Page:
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  • Cannabis in the Commons: Colonial Networks, Missionary Politics and the Origins of the Indian Hemp Drugs Commission 1893–4
  • James H. Mills

In 1893 the Secretary of State for India revealed in the House of Commons that he had ordered the Government of India to conduct a wide-ranging inquiry into the issue of cannabis use in south Asian society.[1] In doing so he anticipated the establishment of the Royal Commission on Opium by three months, although the latter was to over-shadow the Indian Hemp Drugs Commission (IHDC) both in the 1890s and to this day.[2] He did this despite the fact that cannabis was of little concern in Parliament or indeed in wider British society. It had enjoyed sporadic popularity as a medicine in British medical circles throughout the nineteenth century but had failed to establish itself either in the Victorian doctor’s bag or in the pharmacist’s range of patent medicines. Its popularity as an intoxicant had been noted by bohemians of the period but there is little evidence that it was used in any but the most limited of literary circles. In other words, cannabis entered the House of Commons in the last decade of the nineteenth century despite a lack of interest in Britain in the plant and its products.[3]

This article will consider the question of the origins of the IHDC and explain why individual MPs forced the issue of cannabis into the House of Commons in the early 1890s in the face of an ignorance of the subject among their fellow members. After a brief outline of the key characters and events in the campaign that resulted in the Secretary of State’s announcement, this article will consider where those characters found the information that drove their efforts. It has already been noted elsewhere that the small number of MPs that pursued the issue were part of the campaign against opium of the period and as such their agitation against cannabis can be understood as part of their wider attack on imperial government and drugs trading in India.[4] However, quite how they stumbled upon cannabis as an issue, and quite why they took a negative stance when they did, remains to be explained.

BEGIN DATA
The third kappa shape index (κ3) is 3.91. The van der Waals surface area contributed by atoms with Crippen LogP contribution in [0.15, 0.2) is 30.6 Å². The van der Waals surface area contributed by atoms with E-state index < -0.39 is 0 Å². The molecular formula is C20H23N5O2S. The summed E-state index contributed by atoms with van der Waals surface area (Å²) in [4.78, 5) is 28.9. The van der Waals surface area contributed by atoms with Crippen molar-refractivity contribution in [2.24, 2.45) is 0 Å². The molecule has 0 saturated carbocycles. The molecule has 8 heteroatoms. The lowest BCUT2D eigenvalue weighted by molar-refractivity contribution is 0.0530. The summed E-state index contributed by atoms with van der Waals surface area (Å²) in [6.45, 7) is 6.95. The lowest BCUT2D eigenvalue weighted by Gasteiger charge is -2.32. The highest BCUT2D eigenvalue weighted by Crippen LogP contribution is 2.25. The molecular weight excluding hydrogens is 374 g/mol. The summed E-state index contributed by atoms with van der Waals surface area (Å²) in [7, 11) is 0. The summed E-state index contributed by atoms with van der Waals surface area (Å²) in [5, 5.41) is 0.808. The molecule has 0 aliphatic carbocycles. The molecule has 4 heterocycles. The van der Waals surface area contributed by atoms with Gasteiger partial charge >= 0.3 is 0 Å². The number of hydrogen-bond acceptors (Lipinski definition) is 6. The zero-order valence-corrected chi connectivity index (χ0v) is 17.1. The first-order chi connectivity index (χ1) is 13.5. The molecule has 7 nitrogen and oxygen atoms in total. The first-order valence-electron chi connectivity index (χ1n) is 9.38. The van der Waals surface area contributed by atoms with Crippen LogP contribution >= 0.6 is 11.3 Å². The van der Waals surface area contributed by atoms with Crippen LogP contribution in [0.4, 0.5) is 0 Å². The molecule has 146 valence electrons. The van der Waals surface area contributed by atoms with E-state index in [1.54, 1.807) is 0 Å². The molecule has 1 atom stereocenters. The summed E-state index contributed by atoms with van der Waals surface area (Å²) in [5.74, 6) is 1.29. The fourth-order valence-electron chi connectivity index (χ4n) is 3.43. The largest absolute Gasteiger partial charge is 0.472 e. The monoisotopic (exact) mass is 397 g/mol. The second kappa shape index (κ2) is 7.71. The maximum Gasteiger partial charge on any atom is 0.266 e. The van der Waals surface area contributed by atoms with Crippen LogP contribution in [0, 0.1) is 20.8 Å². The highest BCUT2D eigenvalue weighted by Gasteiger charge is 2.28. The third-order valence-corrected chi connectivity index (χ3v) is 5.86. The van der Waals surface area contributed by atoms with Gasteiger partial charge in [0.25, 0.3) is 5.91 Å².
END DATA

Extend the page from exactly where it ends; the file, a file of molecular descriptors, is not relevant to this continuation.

Cannabis in the Commons in the 1890s

On 2 March 1893 the Secretary of State for India declared in the House of Commons that the Government of India would establish a Commission to examine the issue of cannabis use among the communities of south Asia. Although preparations of the cannabis sativa plant were largely unknown in Britain in the 1890s they became the subject of a sustained campaign by individual MPs in the Commons after 1891 when Mark Stewart MP stood up in the House of Commons on 16 July “to ask the Under-Secretary of State for India whether his attention has been called to the statement in the Allahabad Pioneer of the 10th May last that ganja ‘which is grown, sold and excised under much the same conditions as opium’, is far more harmful than opium, and that ‘the lunatic asylums of India are filled with ganja smokers’”.[5] He pressed his point, asking further of the Under-Secretary “whether he is aware that the possession and sale of ganja has been prohibited for many years past in Lower Burma and that the exclusion of the drug was stated in the Excise Report of that province for 1881–82 to have been ‘of immense benefit to the people’”. The reason for his curiosity was that he wanted to know “whether he [the Under-Secretary of State] will call the attention of the Government of India to the desirability of extending the same prohibition to the other Provinces of India?”

Mark Stewart was an experienced temperance campaigner by the 1890s and a member of the vociferous anti-opium campaign that finally cornered the government on the issue in the last decade of the nineteenth century. He had been badgering the authorities about opium for almost twenty years and had urged the House of Commons to pass the motion that “the Imperial policy regulating the opium traffic between India and China should be carefully considered...